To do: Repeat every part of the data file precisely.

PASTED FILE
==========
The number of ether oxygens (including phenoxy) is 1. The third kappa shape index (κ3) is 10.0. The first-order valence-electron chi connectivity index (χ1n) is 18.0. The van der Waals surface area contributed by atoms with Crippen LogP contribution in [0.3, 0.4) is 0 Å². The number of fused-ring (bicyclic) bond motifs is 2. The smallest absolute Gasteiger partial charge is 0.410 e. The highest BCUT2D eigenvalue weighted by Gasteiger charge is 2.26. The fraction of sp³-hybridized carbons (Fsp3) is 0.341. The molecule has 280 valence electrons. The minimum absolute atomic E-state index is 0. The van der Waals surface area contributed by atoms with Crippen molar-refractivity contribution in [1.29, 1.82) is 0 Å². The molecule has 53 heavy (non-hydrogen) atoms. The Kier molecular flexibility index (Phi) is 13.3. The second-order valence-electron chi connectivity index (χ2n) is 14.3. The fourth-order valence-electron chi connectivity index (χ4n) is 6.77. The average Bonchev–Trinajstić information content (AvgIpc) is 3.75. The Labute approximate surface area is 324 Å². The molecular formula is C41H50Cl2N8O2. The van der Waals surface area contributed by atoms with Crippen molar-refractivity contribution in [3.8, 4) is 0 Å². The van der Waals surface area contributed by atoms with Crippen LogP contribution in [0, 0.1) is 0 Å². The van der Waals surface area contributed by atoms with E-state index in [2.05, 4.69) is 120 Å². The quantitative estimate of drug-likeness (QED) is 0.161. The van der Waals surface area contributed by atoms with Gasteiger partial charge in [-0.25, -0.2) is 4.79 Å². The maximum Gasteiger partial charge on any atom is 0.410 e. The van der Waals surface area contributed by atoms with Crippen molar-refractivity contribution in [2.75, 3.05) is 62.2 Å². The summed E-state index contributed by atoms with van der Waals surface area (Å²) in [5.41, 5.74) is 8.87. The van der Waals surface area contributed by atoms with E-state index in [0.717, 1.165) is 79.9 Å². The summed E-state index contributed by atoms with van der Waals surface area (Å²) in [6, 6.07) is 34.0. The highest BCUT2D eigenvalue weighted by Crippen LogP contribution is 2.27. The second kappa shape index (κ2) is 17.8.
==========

The number of ether oxygens (including phenoxy) is 1. The third kappa shape index (κ3) is 10.0. The first-order valence-electron chi connectivity index (χ1n) is 18.0. The van der Waals surface area contributed by atoms with Crippen LogP contribution in [0.3, 0.4) is 0 Å². The number of fused-ring (bicyclic) bond motifs is 2. The smallest absolute Gasteiger partial charge is 0.410 e. The highest BCUT2D eigenvalue weighted by Gasteiger charge is 2.26. The fraction of sp³-hybridized carbons (Fsp3) is 0.341. The molecule has 280 valence electrons. The minimum absolute atomic E-state index is 0. The van der Waals surface area contributed by atoms with Crippen molar-refractivity contribution in [1.29, 1.82) is 0 Å². The molecule has 53 heavy (non-hydrogen) atoms. The Kier molecular flexibility index (Phi) is 13.3. The second-order valence-electron chi connectivity index (χ2n) is 14.3. The fourth-order valence-electron chi connectivity index (χ4n) is 6.77. The average Bonchev–Trinajstić information content (AvgIpc) is 3.75. The Labute approximate surface area is 324 Å². The molecular formula is C41H50Cl2N8O2. The van der Waals surface area contributed by atoms with Crippen molar-refractivity contribution in [3.8, 4) is 0 Å². The van der Waals surface area contributed by atoms with Crippen LogP contribution in [0, 0.1) is 0 Å². The van der Waals surface area contributed by atoms with E-state index in [2.05, 4.69) is 120 Å². The quantitative estimate of drug-likeness (QED) is 0.161. The van der Waals surface area contributed by atoms with Gasteiger partial charge in [-0.25, -0.2) is 4.79 Å². The maximum Gasteiger partial charge on any atom is 0.410 e. The van der Waals surface area contributed by atoms with Crippen molar-refractivity contribution in [2.75, 3.05) is 62.2 Å². The summed E-state index contributed by atoms with van der Waals surface area (Å²) in [5.41, 5.74) is 8.87. The van der Waals surface area contributed by atoms with E-state index in [0.717, 1.165) is 79.9 Å². The summed E-state index contributed by atoms with van der Waals surface area (Å²) in [6, 6.07) is 34.0. The highest BCUT2D eigenvalue weighted by Crippen LogP contribution is 2.27. The second kappa shape index (κ2) is 17.8.